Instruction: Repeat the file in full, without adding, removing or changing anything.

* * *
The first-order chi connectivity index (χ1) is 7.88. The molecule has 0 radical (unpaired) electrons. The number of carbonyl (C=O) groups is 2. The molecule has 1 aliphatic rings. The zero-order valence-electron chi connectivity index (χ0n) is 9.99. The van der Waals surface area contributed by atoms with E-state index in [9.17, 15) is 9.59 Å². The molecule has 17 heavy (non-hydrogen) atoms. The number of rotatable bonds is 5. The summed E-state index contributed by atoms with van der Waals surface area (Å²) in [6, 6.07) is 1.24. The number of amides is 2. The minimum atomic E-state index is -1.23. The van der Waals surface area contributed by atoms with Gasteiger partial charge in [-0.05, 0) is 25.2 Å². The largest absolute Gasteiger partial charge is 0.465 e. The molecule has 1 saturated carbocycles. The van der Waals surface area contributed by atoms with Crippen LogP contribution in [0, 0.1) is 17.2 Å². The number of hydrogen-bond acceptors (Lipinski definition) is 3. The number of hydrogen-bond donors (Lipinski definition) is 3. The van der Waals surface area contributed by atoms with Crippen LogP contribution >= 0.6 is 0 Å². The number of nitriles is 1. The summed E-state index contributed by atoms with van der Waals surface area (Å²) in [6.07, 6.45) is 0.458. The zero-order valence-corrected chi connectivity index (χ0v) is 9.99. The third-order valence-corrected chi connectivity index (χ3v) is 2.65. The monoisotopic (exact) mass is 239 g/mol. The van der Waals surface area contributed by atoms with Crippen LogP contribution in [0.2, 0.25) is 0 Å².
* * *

The first-order chi connectivity index (χ1) is 7.88. The molecule has 0 radical (unpaired) electrons. The number of carbonyl (C=O) groups is 2. The molecule has 1 aliphatic rings. The zero-order valence-electron chi connectivity index (χ0n) is 9.99. The van der Waals surface area contributed by atoms with E-state index in [9.17, 15) is 9.59 Å². The molecule has 17 heavy (non-hydrogen) atoms. The number of rotatable bonds is 5. The summed E-state index contributed by atoms with van der Waals surface area (Å²) in [6, 6.07) is 1.24. The number of amides is 2. The minimum atomic E-state index is -1.23. The van der Waals surface area contributed by atoms with Gasteiger partial charge in [-0.05, 0) is 25.2 Å². The largest absolute Gasteiger partial charge is 0.465 e. The molecule has 1 saturated carbocycles. The van der Waals surface area contributed by atoms with Crippen LogP contribution in [0, 0.1) is 17.2 Å². The number of hydrogen-bond acceptors (Lipinski definition) is 3. The number of hydrogen-bond donors (Lipinski definition) is 3. The van der Waals surface area contributed by atoms with Crippen LogP contribution >= 0.6 is 0 Å². The number of nitriles is 1. The summed E-state index contributed by atoms with van der Waals surface area (Å²) in [6.07, 6.45) is 0.458. The zero-order valence-corrected chi connectivity index (χ0v) is 9.99. The third-order valence-corrected chi connectivity index (χ3v) is 2.65. The monoisotopic (exact) mass is 239 g/mol. The van der Waals surface area contributed by atoms with Crippen LogP contribution in [0.2, 0.25) is 0 Å².